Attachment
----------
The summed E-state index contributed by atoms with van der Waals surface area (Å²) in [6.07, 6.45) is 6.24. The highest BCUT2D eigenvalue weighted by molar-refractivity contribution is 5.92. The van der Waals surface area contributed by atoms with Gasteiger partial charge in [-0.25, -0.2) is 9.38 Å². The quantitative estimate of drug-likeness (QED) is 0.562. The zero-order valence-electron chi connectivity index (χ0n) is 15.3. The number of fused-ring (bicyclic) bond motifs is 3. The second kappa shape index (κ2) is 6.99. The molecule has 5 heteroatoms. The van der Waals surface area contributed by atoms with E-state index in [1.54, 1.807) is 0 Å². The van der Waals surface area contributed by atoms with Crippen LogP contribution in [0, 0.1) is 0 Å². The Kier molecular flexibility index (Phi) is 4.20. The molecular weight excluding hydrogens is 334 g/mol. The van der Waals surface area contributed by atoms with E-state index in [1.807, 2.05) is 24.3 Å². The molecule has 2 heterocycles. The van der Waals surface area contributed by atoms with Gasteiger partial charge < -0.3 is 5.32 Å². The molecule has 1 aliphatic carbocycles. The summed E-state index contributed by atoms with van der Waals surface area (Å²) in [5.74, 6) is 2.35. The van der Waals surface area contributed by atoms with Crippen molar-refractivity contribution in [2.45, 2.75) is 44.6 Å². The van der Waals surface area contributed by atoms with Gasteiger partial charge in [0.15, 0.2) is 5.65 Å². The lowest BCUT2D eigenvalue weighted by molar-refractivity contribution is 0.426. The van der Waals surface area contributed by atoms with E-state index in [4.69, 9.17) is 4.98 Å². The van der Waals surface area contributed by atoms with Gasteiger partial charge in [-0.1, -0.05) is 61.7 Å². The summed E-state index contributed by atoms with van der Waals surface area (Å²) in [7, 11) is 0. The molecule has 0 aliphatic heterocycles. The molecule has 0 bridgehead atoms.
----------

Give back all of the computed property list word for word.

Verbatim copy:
The summed E-state index contributed by atoms with van der Waals surface area (Å²) in [6.07, 6.45) is 6.24. The highest BCUT2D eigenvalue weighted by molar-refractivity contribution is 5.92. The van der Waals surface area contributed by atoms with Gasteiger partial charge in [-0.25, -0.2) is 9.38 Å². The quantitative estimate of drug-likeness (QED) is 0.562. The zero-order valence-electron chi connectivity index (χ0n) is 15.3. The number of fused-ring (bicyclic) bond motifs is 3. The second kappa shape index (κ2) is 6.99. The molecule has 5 heteroatoms. The van der Waals surface area contributed by atoms with E-state index in [1.54, 1.807) is 0 Å². The van der Waals surface area contributed by atoms with Crippen LogP contribution in [0, 0.1) is 0 Å². The Kier molecular flexibility index (Phi) is 4.20. The molecular weight excluding hydrogens is 334 g/mol. The van der Waals surface area contributed by atoms with E-state index in [1.807, 2.05) is 24.3 Å². The molecule has 2 heterocycles. The van der Waals surface area contributed by atoms with Gasteiger partial charge < -0.3 is 5.32 Å². The molecule has 1 aliphatic carbocycles. The summed E-state index contributed by atoms with van der Waals surface area (Å²) in [5.74, 6) is 2.35. The van der Waals surface area contributed by atoms with Crippen molar-refractivity contribution in [2.45, 2.75) is 44.6 Å². The van der Waals surface area contributed by atoms with Gasteiger partial charge in [0.15, 0.2) is 5.65 Å². The lowest BCUT2D eigenvalue weighted by molar-refractivity contribution is 0.426. The van der Waals surface area contributed by atoms with E-state index in [4.69, 9.17) is 4.98 Å². The van der Waals surface area contributed by atoms with Gasteiger partial charge in [-0.1, -0.05) is 61.7 Å². The summed E-state index contributed by atoms with van der Waals surface area (Å²) in [7, 11) is 0. The molecule has 0 aliphatic heterocycles. The molecule has 0 bridgehead atoms.